Fingerprints on jeans, illustration by Alice Payne
In op shops you can immediately tell home made clothes, and not just because there’s no label. Whenever I wear them, I’m conscious that someone like me made them. Her fingerprints are all over it.
Maybe I see how she zigzagged the inside seams and pressed them flat (she didn’t have an overlocker). I know she ironed the fusing under the facings on herself (she’d have an old padded ironing board, the kind that collapses if you press too hard).
She stitched the hems by hand at the exact height to flatter her, using neat criss crosses, just grabbing a skerrick of cloth on the outside, so that the the front of the garment just shows tiny dots (where it comes loose I repair it, not quite matching her thread).
In contrast, the new clothes I look at in store are pristine. If I compare the same style and size by rifling through the rack, or even spreading them out and turning them inside out, they’ll be identical with barely a flaw to distinguish one from another.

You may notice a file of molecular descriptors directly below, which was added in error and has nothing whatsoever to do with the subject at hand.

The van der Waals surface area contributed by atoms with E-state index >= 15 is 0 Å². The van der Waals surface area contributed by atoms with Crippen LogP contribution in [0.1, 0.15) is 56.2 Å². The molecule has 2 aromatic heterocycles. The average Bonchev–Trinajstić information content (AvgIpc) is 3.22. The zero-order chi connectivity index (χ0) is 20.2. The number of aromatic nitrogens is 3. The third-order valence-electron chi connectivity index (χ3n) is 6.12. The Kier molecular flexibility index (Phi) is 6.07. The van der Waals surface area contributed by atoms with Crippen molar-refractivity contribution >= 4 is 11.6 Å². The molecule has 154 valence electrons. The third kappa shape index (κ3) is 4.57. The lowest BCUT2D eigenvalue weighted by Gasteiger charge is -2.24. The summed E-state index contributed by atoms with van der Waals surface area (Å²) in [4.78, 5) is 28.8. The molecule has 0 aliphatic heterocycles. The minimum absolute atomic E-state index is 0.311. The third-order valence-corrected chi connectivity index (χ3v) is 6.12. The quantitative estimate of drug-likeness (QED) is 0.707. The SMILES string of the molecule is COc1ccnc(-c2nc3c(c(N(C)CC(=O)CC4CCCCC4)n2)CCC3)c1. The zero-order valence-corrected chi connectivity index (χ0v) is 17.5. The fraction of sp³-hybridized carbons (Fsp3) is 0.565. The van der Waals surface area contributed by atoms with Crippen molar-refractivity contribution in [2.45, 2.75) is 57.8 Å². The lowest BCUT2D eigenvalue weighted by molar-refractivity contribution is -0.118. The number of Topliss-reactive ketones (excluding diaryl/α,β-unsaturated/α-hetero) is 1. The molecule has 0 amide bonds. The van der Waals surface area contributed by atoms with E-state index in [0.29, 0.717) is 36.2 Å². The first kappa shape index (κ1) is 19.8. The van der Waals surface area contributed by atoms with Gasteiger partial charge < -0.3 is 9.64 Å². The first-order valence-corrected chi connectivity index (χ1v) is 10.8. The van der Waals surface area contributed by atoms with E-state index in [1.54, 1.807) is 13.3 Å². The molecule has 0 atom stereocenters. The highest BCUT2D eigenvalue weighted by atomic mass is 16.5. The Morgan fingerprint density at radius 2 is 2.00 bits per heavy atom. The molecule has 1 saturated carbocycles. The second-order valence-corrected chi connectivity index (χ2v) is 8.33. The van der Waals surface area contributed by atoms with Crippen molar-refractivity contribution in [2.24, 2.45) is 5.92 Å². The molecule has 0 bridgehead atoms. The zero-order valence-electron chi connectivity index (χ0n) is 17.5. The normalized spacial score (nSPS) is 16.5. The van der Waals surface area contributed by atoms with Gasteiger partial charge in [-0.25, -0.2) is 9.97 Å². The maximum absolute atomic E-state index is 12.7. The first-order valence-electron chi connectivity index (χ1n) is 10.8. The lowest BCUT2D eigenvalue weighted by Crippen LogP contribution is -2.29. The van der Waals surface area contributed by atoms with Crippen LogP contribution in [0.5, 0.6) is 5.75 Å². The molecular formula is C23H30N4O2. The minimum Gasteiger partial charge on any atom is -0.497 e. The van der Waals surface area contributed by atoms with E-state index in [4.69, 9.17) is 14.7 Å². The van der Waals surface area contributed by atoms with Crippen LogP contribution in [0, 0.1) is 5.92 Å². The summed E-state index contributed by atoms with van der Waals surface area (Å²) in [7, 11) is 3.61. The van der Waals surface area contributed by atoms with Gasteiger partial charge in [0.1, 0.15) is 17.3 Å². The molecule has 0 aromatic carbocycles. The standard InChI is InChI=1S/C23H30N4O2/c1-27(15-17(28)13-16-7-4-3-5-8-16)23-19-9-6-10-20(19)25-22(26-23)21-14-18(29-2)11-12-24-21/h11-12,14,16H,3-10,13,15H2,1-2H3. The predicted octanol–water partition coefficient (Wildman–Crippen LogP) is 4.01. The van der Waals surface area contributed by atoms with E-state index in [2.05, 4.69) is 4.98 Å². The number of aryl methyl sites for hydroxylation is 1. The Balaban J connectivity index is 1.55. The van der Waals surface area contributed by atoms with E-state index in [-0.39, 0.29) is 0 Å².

Because they’re so perfect, it’s hard to remember that all of them were hand made by someone, following a process not dissimilar to that of the home sewer. A machinist sat there, turning and feeding the cut cloth beneath the sewing machine presser foot. Throughout the process her or his hands were all over it. But the most we’ll ever know about these makers is the country they’re from.
Since the Bangladeshi factory collapse in 2013, around the world people have been thinking about the makers of our clothes.
The recent short film Handprint reflects on this theme. It shows a young woman dressing for the evening, her clothes being smoothed and fastened by anonymous hands. In the mirror, confronting her, are the reflections of all the people who mined the diamonds she wears and stitched her clothes and shoes.
It’s a poetic idea, that the maker’s handprint remains on the garment. But in fact it may remain more literally than we realise.
Kitty Hauser wrote in 2005 about the fingerprints of the people who make our clothes.
According to forensic evidence, each pair of jeans bears a specific pattern in the flat felled seams. The three layers of denim, walked by hand beneath the machine’s presser foot, have a unique pattern to them that can be traced back to the original machinist.
In one notable court case, Hauser describes how this seam pattern helped the criminal in a bank heist be convicted based on the seams of his jeans. Using the ‘fingerprint’ of the seam, the jeans could be traced back to the exact factory they were made in and presumably, back to the maker her or himself.
What’s powerful about Hauser’s story is the suggestion that even in the anonymity of mass-produced goods, traces of the maker may remain. Next time I’m looking at jeans, I’ll try and see if I can make out these patterns.